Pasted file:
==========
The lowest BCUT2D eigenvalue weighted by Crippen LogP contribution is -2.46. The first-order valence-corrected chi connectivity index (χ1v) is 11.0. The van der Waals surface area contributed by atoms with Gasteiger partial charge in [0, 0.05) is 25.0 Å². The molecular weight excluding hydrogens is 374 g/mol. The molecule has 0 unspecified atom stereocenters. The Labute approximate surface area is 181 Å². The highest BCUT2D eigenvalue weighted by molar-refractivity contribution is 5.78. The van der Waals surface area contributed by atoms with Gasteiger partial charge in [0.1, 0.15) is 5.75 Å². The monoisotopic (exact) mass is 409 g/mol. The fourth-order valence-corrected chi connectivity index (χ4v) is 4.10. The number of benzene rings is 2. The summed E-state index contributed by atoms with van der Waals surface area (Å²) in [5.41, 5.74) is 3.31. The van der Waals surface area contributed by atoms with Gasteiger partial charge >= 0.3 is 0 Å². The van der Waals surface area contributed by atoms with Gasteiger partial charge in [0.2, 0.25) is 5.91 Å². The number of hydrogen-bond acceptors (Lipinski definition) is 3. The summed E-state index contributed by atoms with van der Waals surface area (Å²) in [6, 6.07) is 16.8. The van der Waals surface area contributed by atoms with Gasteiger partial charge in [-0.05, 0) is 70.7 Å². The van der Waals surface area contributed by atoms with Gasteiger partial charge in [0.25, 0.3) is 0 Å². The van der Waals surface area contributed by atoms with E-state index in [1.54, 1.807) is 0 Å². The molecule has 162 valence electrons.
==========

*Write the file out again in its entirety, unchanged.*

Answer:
The lowest BCUT2D eigenvalue weighted by Crippen LogP contribution is -2.46. The first-order valence-corrected chi connectivity index (χ1v) is 11.0. The van der Waals surface area contributed by atoms with Gasteiger partial charge in [0, 0.05) is 25.0 Å². The molecular weight excluding hydrogens is 374 g/mol. The molecule has 0 unspecified atom stereocenters. The Labute approximate surface area is 181 Å². The highest BCUT2D eigenvalue weighted by molar-refractivity contribution is 5.78. The van der Waals surface area contributed by atoms with Gasteiger partial charge in [0.1, 0.15) is 5.75 Å². The monoisotopic (exact) mass is 409 g/mol. The fourth-order valence-corrected chi connectivity index (χ4v) is 4.10. The number of benzene rings is 2. The summed E-state index contributed by atoms with van der Waals surface area (Å²) in [5.41, 5.74) is 3.31. The van der Waals surface area contributed by atoms with Gasteiger partial charge >= 0.3 is 0 Å². The van der Waals surface area contributed by atoms with Gasteiger partial charge in [0.2, 0.25) is 5.91 Å². The number of hydrogen-bond acceptors (Lipinski definition) is 3. The summed E-state index contributed by atoms with van der Waals surface area (Å²) in [6, 6.07) is 16.8. The van der Waals surface area contributed by atoms with Gasteiger partial charge in [-0.05, 0) is 70.7 Å². The van der Waals surface area contributed by atoms with Gasteiger partial charge in [0.25, 0.3) is 0 Å². The van der Waals surface area contributed by atoms with E-state index in [1.54, 1.807) is 0 Å². The molecule has 162 valence electrons.